Toynbee Hall worked for the benefit of wave after wave of ethnic minorities. (It inspired Jane Addams's Hull House in Chicago.) Something of its spirit managed to survive even the coming of New Labour and government by PR men. The neighborhood is now inhabited predominately by Pakistanis. If you walk east on White Chapel Road, you will pass the East London Mosque, the capital's largest, and become entangled in a long sidewalk market whose exuberance London's heavy damp air hasn't tamed.
The market snakes right under the overhanging second floor of a four-story modern glass building. That market people find shelter from the rain there is a sign of the building's acceptance by the neighborhood. It's an Ideastore, named with a bow to the market-obsessed times but offering the general public traditional library services and opportunities for learning.
I know the place and get right into the elevator. It's Saturday and I want to check the football scores. The café is still there on the top floor with its fine view over the East End. But the TV sets are gone. I used to sit in front of them with other males on leave from domesticity, mostly extra-Europeans, and point out the missteps of millionaire soccer players. It was an exercise in democracy of sorts, but the entertainment quotient had apparently got out of hand. Now there were more computers where the TV screens had been. Students of all ages did their homework. I went through the newspapers spread out on the tables, skipped the work of local artists in the art gallery, and took the stairs down.
The third floor houses reference books, more computers, and many so-called "learning labs." These are glass-fronted rooms where small classes are held. They also offer private space for learners who want to avoid the promiscuous big rooms. I noted a clutch of blushing girls in headscarves in one of them. Books on the second floor concern film, theatre, and music. There's a DVD collection, more computers, and lab rooms. Here I came upon an image emblematic of Western Europe just now. A stout female figure in full burqa rifled through a cabinet of CDs as if she was at home sorting her laundry.
The ground floor may be as announced "a creative community resource," but I've always felt it was a salon tailor-made for East London. A patient staff orientates befogged oldsters or the linguistically challenged. There's a crèche and a children's library. I watched a mother with two children in tow picking at the shelves as if gathering a bouquet. From a far corner, a familiar voice resounded. He was the London end of a Mumbai business operation who conducted his duties loudly by cell phone during Ideastore's opening hours from nine to nine. His spiel didn't seem to disturb the old men dozing in the overstuffed chairs around him. Maybe it reassured them. But generally the ground floor clientele is lively. Easy access to the shelves inclines them to reach out and taste. White natives mix with Africans, occasional Asians, and wearers of exotic headgear, yarmulkes, or crocheted Indian skull caps. The excitement of Internet surfing on this floor brings people to the edge of their seats.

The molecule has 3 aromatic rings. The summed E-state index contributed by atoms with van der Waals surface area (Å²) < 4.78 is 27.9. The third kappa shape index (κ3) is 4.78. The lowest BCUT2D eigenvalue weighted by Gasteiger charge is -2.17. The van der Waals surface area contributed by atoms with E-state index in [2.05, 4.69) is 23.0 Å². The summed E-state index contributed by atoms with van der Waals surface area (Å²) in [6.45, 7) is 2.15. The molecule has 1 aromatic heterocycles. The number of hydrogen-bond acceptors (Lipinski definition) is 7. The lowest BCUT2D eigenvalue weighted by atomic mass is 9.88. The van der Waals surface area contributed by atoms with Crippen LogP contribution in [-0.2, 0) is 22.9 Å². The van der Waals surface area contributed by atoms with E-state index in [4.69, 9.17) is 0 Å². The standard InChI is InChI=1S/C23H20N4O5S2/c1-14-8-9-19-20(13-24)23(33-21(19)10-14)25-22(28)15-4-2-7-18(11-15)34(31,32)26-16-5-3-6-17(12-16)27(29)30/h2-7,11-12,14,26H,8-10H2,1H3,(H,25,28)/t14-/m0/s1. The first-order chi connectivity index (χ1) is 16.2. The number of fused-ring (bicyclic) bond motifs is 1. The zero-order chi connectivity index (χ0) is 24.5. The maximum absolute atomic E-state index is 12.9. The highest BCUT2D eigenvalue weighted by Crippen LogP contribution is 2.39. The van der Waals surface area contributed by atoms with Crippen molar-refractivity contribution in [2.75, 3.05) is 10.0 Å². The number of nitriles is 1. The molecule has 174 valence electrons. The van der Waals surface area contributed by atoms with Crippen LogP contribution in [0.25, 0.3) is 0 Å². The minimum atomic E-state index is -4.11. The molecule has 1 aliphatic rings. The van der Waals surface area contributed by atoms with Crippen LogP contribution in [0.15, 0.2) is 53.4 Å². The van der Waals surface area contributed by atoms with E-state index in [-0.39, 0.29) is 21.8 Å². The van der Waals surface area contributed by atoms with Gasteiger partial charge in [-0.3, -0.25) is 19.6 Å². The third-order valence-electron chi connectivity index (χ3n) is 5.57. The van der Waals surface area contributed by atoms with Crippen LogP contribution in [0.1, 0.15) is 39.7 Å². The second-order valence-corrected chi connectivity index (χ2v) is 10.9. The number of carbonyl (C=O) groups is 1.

It was time for me to go back west and count the new century's gains and losses. The British Museum still served the public in a big way, though its library had moved out. A new British Library has been built a mile to the north, a sleek and beautiful low building that downplays imperial grandeur. Even the Conservatives wouldn't lay a hand on it although their more resentful elements regularly agitate to make its users pay.
The old reading room has been swept away. The inner courtyard in which it stood is now roofed over by a knit-glass web. When the sun shines through it, there isn't a dusty corner left for an old scholar smelling of tobacco. Of course he can sit in the glare, as I do, and drink decent espresso. The only Marxian flavor in the air is the smell of fried onions that drifts in from the sidewalk vendors beyond the gates. Where the reading room had been, a circular exhibition structure rises. It's an impressive swirl of white walls. The old neo-classic façades around the courtyard have become background and, now out of the weather, appear too 21st-century-clean as if admen had doused them with spin.
I read a notice at the bottom of the exhibition hall stairway: "Come upstairs and relax in the Court Restaurant under the spectacular glass roof. Enjoy the chef's à la carte choice of European classics or try one of the exhibition specials." I was no more going up there than Pullman's "old Karl Marx" would have. Still, as Karl could have been, I was curious what the "exhibition special" would be today. The current exhibit was of "The Ancient Egyptian Book of the Dead."
Philip Pullman again, from the same Guardian article, this time addressing the government:
I love the public library service for what it did for me as a child and as a student and as an adult. I love it because its presence reminds us that there are things above profit, things that profit knows nothing about, things that have the power to baffle the greedy ghost of market fundamentalism, things that stand for civic decency and public respect for imagination and knowledge and the value of simple delight. Leave the libraries alone. You don't know the value of what you're looking after. It is too precious to destroy.
[ed. Here is a speech that Philip Pullman gave on January 20, 2011, in defense of Oxfordshire libraries: "Leave the libraries alone. You don't understand their value." A must read to understand the difference between a Peter Byrne and the "greedy ghost," as Pullman calls the money people for whom anything and everything are about profits.]